RNC Chair: Pennsylvania Should Follow State Law to Resolve McCormick/Oz Dispute

Republican National Committee Chair Ronna McDaniel said on Tuesday that election officials in Pennsylvania should follow existing state laws governing undated ballots and other irregularities. Her comments followed the filing of a lawsuit by David McCormick, who is running in the GOP primary for U.S. Senate in the state against Trump-endorsed Dr. Mehmet Oz.

McDaniel told Fox News that it is not a sign the RNC favors Oz over McCormick because it is siding with him regarding the lawsuit. McCormick’s lawsuit cites a recent judicial ruling as support for its argument that mail-in ballots should not be automatically disqualified if they lack a date on the outside of the ballot.

The RNC disagrees with McCormick’s position. McDaniel said that the country saw “many state laws abandoned in 2020.” She said the party is asking Pennsylvania and other states to simply “uphold the laws you have on the books.”

The previous ruling referenced by McCormick comes from an election last year in Allentown, Pennsylvania, where two candidates have battled for months over disputed ballots.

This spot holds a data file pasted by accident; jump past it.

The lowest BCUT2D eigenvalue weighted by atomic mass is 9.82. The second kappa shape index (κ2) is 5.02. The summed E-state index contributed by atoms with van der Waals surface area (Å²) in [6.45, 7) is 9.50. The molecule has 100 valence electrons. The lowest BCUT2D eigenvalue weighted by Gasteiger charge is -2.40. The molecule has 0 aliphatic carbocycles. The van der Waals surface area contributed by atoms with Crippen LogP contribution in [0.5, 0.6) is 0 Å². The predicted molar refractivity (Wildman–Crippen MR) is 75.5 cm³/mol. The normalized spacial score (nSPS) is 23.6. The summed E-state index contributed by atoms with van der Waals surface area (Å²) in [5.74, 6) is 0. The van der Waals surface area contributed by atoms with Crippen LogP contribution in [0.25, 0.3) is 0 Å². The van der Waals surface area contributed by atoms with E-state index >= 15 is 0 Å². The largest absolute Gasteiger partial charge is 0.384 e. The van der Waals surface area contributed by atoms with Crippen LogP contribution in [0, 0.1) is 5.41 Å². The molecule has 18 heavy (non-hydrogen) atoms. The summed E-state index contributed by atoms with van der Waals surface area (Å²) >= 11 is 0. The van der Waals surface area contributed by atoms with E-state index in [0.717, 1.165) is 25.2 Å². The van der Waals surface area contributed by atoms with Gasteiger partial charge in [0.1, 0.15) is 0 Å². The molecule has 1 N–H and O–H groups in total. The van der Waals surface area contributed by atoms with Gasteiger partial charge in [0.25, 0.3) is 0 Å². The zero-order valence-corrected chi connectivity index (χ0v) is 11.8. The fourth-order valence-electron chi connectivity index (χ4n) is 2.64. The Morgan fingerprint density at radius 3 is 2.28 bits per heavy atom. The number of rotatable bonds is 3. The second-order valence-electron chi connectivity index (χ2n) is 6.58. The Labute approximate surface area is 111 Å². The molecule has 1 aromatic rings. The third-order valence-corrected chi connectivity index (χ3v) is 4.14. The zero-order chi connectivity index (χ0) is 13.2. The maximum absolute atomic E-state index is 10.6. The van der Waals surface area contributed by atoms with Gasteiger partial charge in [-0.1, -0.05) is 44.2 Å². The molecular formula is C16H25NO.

A panel of judges from a state appeals court said that the policy disallowing undated ballots is “immaterial” to a ruling under federal voting rights laws. It said there is “no basis” under the law to refuse to count such ballots.

McDaniel disagreed with that ruling, saying that the RNC doesn’t agree with “changing the rules after the game has been played.” She said that if courts start “cherry-picking” which parts of the law should be enforced, uncertainty will plague the November general elections.

She also said that anyone considering McCormick’s lawsuit should be suspicious that former Clinton campaign and DNC lawyer Marc Elias is praising the argument made in the case.

The McCormick campaign said that the lawsuit seeks an order compelling counties to follow last year’s appeals court ruling. Attorney Chuck Cooper represents the campaign and said that courts have ruled that mail-in ballots should not be disregarded just because a voter failed to write in the date it was sent on the outside of the ballot.

Cooper claims that because county elections boards time-stamp ballots when they are received, handwritten dates are “meaningless.” He insists that all timely ballots submitted by “qualified Republican voters” must be counted.

By Wednesday afternoon, the Pennsylvania Secretary of State had declared that a mandatory recount is required in the contest, as the difference in percentage of votes received by Oz and McCormick will be lower than 0.5%. The recount means that a winner will not be determined before next month at the earliest.